(TW: sexual violence)
“Violence violence violence,” Rocky says in Prashanth Neel’s K.G.F. Chapter 2 (2022). “I don’t like it.” It’s funny because it’s so untrue. Rocky loves violence and, after four brutal films, it’s reasonable to assume Neel does too. It’s his calling card: Rajamouli does the grandest action, Lokesh the hippest, Neel the bloodiest.
Salaar: Part 1—Ceasefire is my first Neel in a movie theatre—though it felt more like an amphitheatre, erupting every time Prabhas chopped off a limb or put a spike through someone. Hearing an all-male crowd baying for blood first thing in the morning is an occupational hazard, but the bigger problem with Salaar is the constant threat of sexual violence. Of the three prominent female characters, two narrowly escape assault. It sets the film in motion. Deva’s mother is on the verge of being raped when his friend, Vardha, eldest son of Khansaar’s ruler, saves them. Thirty odd minutes in, Aadhya (Shruti Haasan) is surrounded by goons who call her their ‘property’ and grope her before she’s rescued. There’s a musical sequence building up to the rape of a young girl, and a big action sequence that just prevents another. It’s a disappointing thing for Neel to thread through his film, and does nothing to alter the image of Telugu action as India’s Neanderthal cinema.
Years later, Deva (Prabhas) and his mother, Radha (Easwari Rao), are in hiding in Tinsukia, Assam, far from the fortress town of Khansaar. Even for a three-hour film, the opening stretch is protracted, and simmers with unconsummated violence (Deva, who’s given Radha his word not to break heads, leaves his handprint on a pole after gripping it in frustration). Aadhya’s arrival changes everything, forcing Deva to emerge from the shadows, slaughter her would-be abductors, who are actually looking for him.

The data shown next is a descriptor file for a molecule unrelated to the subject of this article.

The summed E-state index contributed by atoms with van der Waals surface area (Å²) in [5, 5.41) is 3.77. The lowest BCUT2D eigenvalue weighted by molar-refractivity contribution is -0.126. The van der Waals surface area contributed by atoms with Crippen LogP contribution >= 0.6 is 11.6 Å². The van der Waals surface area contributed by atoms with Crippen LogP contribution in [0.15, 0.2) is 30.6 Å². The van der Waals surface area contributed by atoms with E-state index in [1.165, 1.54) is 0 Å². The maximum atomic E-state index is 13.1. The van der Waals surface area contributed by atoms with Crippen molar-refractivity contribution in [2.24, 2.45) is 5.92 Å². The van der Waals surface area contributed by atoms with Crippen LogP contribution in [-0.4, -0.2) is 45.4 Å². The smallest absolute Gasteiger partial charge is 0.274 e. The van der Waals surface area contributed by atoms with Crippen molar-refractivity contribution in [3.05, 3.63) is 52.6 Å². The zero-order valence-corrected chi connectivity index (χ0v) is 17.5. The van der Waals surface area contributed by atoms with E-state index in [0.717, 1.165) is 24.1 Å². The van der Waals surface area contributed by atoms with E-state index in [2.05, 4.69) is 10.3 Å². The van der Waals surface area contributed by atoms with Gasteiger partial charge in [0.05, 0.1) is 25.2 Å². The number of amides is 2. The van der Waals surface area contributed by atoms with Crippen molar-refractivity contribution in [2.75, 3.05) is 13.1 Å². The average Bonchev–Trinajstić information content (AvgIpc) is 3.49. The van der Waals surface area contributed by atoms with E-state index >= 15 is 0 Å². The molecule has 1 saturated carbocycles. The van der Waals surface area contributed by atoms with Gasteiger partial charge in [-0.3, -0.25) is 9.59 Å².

Having put Aadhya in danger and plucked her out, the film reduces her to a narrative device. She—and the viewer—are given a potted 1000-year history of Khansaar, a fierce (fictional) outpost that resisted British occupation and assimilation with independent India. Over time, three resident tribes fall out and vie for control of what has become a powerful criminal empire. When Vardha’s (Prithviraj Sukumaran) father, Raja Mannar (Jagapathi Babu), is away on business, assorted chieftains—too numerous to name here—try and force a coup. In the resulting confusion—exemplified by Aadhya saying ‘wait’ and ‘what’ at regular intervals—the clans assemble their armies (mercenaries from Ukraine, Serbia and ‘south Sudan’ are brought in). Vardha’s army is just Deva, who's so formidable his enemies seem to forget they can shoot him from a safe distance.
The density of the plotting—there are close to two dozen characters that require keeping track of—is at odds with lack of formal invention the writing displays. The K.G.F. films had more coherent mythmaking. The extended flashback taking up a whole half and continuing into the sequel is the legacy of Baahubali. Instead of doing something new and fun with the beats he has to hit (entry scene, heroes team up scene), Neel gives us stock situations slowed down. But a head lopped off in slow motion isn’t that much more interesting than a head falling in real time. The fights are passable; not an advance on Neel's previous work, not close to challenging for the all-India crown.
In the months leading up to Salaar’s release, its publicists touted the use of a visual technique called DCT (dark centric theme). I can’t find a single citation of DCT online that doesn’t mention Salaar, but even if it’s a thing that actually exists doesn’t mean it was the right decision. It’s one thing to have a supersaturated palette, another to apply it indiscriminately to every frame. Some scenes are undeniably striking in their charcoal grittiness. But after a while, day looks like night, one warring tribe looks like the other, and everyone could do with a wash. Murkiness, murkiness, murkiness. I don’t like it.